It’s all for the pride of the grind

It has been barely four hours since the first ball was thrown in their Sunday-morning match but the Southern Stings are at OR Tambo airport to board a flight back to the Western Cape.

It’s a sharp travelling regimen that those playing their first season in the Brutal Fruit Netball Premier League (BFNPL) have likely settled into by now, halfway through the six-week tournament. They don’t have much of a choice — all games are played in Gauteng so they have to embrace the idea of flying if they’re to play in the supreme national event.

READ MORE: Netball SA signs deal with SuperSport

“You adapt and get used to it but for the beginners it’s really tough,” says the Stings’ Shannen Bartlett. “For me I had to adapt real quick.

“We are the only team that flies. I feel they allow us to travel because they feel it will be less expensive than making all the teams travel to Cape Town. So we can’t complain too much. We just go with it.”


The 24-year-old has no choice but to be stoic — Johannesburg and Pretoria are proximately ideal when considering the 10 teams from across the country. Most are able to travel by car or bus.

It has been a successful weekend for the Stings. On Saturday evening, they netted a 29-point margin against the KZN Kingdom Stars. The 8am game the following day saw them smash the Northern Cape Diamonds 81-27, keeping it consistent with at least 20 goals a quarter. The results mean they recline comfortably on their short midday flight knowing they have sneaked into second place on the log. It won’t be easy to stay there — four teams are within a win of the top spot in the BFNPL, which is the country’s premier franchise netball competition.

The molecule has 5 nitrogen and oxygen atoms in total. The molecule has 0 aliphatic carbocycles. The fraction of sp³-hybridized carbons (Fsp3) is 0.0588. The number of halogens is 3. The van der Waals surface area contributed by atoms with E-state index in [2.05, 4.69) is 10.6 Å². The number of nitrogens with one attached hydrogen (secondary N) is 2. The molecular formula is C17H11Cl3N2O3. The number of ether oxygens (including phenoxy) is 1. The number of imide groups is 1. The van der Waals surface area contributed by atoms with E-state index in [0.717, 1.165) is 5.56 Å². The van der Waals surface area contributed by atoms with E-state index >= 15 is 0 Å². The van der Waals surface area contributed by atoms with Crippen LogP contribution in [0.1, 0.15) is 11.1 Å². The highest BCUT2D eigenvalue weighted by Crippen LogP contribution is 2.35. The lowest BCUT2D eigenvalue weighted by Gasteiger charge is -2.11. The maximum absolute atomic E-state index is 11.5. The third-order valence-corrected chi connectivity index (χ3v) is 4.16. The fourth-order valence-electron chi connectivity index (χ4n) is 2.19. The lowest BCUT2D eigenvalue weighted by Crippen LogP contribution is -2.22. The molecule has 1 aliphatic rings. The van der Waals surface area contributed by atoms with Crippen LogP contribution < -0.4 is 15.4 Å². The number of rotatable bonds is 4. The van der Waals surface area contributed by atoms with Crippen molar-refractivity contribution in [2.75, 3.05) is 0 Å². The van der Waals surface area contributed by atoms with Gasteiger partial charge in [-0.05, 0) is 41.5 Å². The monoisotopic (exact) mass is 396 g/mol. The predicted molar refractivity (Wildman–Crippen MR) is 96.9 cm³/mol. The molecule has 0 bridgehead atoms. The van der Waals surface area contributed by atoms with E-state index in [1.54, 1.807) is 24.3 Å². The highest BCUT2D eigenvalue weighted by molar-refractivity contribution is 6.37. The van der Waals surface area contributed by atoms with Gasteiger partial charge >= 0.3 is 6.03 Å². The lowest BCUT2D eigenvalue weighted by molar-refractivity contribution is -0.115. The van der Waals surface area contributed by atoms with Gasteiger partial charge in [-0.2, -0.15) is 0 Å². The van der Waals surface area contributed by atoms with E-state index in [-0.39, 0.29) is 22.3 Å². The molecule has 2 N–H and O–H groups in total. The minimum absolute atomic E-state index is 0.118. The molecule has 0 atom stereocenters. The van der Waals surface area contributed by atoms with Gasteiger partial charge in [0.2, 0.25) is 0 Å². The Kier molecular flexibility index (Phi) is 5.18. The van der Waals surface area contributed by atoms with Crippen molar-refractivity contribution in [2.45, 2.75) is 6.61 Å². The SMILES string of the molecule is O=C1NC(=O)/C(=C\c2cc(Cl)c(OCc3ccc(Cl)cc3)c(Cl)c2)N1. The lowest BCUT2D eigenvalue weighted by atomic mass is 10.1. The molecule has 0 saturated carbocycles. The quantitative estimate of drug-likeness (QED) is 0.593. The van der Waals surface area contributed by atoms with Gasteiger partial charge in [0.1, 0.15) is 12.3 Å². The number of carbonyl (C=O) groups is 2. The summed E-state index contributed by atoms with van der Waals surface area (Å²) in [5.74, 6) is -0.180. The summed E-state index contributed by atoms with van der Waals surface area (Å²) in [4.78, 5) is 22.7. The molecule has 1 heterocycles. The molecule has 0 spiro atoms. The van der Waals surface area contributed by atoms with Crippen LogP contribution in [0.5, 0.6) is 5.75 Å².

It is semiprofessional and its prestige motivates players to fight for a place on the roster of those clubs visiting Gauteng every week. It’s extended time in the spotlight, far brighter than other smaller competitions, can also catapult the participating women, many of whom were recruited from university level, into the national set-up.

Players are fighting to be the country’s best but Monday will bring with it the same pressures and responsibilities that afflict the rest of us. BFNPL players receive a nominal fee, R800 a match, not nearly enough to entertain thoughts of making a solid living from the sport. Most of the women are either students or work full-time.

“It’s tiring but I have a passion for netball so I’m willing to wake up tired for work,” says Bartlett, who is a front-office co-ordinator in her day job. “As long as I can play netball, it’s fine, I’m happy.

“It’s tough because we have netball the whole week, which is also travelling because we train all over. We train in Kuils River, Stellenbosch or Paarl.”

Bartlett plays wing attack, giving her a loose rein to dash around the court and recycle possession. Those who thrive in the position are reminiscent of the best scrum halves in rugby; their ability to read play and be in position to receive the first pass after a turnover before quickly redistributing the ball.

Such energy was overwhelming against the Mpumalanga Sunbirds in the second week of the BFNPL. Up 15-0 in the first 10 minutes, the contrast of ability was blatant even to the untrained eye. The Western Cape side constantly caught their opponents dawdling in their attacking third, constricting the space to block clear shooting opportunities from emerging. From deep, it took them only a few steps to launch the counter, efficiently getting the ball to their goal scorer, whose own movement created a favourable shooting angle. The final whistle brought Sunbirds relief and confirmation of a 58-16 mauling.

[The Stings take on the Aloes (Samuel Shivambu/BackpagePix)]

While watching this action unfold on a Friday afternoon, it was clear the passion on the court was not resolutely echoed off of it. No other journalists attended that day’s matches bar a bored SuperSport team there to broadcast the match. The emcee sat slouched courtside, fiddling on Twitter and WhatsApp, while waiting for halftime to lead the 50-odd crowd in the Cha Cha Slide.